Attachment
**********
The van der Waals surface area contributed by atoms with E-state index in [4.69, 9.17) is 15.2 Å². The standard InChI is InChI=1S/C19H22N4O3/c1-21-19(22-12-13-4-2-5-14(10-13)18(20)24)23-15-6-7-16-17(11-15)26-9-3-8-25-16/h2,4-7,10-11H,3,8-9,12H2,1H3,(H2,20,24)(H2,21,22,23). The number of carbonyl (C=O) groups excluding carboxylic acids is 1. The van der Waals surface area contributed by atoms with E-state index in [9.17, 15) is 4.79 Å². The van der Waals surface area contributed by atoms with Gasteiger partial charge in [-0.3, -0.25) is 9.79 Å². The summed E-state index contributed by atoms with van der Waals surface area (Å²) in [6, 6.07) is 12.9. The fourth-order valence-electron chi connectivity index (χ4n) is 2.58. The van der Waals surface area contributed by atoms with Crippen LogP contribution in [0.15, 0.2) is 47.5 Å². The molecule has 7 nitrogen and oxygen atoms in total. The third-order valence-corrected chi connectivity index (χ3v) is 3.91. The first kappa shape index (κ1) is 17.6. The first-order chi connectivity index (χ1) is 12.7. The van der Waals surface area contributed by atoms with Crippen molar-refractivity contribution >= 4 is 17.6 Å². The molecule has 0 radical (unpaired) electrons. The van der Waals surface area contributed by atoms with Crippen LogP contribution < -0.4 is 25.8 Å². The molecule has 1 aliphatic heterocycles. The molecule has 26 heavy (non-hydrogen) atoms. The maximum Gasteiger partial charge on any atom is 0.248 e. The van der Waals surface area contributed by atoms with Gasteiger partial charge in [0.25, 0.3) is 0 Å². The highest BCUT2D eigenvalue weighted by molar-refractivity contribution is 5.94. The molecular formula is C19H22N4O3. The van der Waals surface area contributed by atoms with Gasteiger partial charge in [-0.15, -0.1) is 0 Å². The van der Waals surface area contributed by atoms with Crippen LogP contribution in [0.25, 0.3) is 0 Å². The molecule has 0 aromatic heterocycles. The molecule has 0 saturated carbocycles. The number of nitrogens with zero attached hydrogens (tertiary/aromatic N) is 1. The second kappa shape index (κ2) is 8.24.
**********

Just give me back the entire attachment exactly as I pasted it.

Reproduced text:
The van der Waals surface area contributed by atoms with E-state index in [4.69, 9.17) is 15.2 Å². The standard InChI is InChI=1S/C19H22N4O3/c1-21-19(22-12-13-4-2-5-14(10-13)18(20)24)23-15-6-7-16-17(11-15)26-9-3-8-25-16/h2,4-7,10-11H,3,8-9,12H2,1H3,(H2,20,24)(H2,21,22,23). The number of carbonyl (C=O) groups excluding carboxylic acids is 1. The van der Waals surface area contributed by atoms with E-state index in [9.17, 15) is 4.79 Å². The van der Waals surface area contributed by atoms with Gasteiger partial charge in [-0.3, -0.25) is 9.79 Å². The summed E-state index contributed by atoms with van der Waals surface area (Å²) in [6, 6.07) is 12.9. The fourth-order valence-electron chi connectivity index (χ4n) is 2.58. The van der Waals surface area contributed by atoms with Crippen LogP contribution in [0.15, 0.2) is 47.5 Å². The molecule has 7 nitrogen and oxygen atoms in total. The third-order valence-corrected chi connectivity index (χ3v) is 3.91. The first kappa shape index (κ1) is 17.6. The first-order chi connectivity index (χ1) is 12.7. The van der Waals surface area contributed by atoms with Crippen molar-refractivity contribution >= 4 is 17.6 Å². The molecule has 0 radical (unpaired) electrons. The van der Waals surface area contributed by atoms with Crippen LogP contribution < -0.4 is 25.8 Å². The molecule has 1 aliphatic heterocycles. The molecule has 26 heavy (non-hydrogen) atoms. The maximum Gasteiger partial charge on any atom is 0.248 e. The van der Waals surface area contributed by atoms with Gasteiger partial charge in [0.25, 0.3) is 0 Å². The highest BCUT2D eigenvalue weighted by molar-refractivity contribution is 5.94. The molecular formula is C19H22N4O3. The van der Waals surface area contributed by atoms with Gasteiger partial charge in [-0.15, -0.1) is 0 Å². The van der Waals surface area contributed by atoms with Crippen LogP contribution in [0.25, 0.3) is 0 Å². The molecule has 0 aromatic heterocycles. The molecule has 0 saturated carbocycles. The number of nitrogens with zero attached hydrogens (tertiary/aromatic N) is 1. The second kappa shape index (κ2) is 8.24.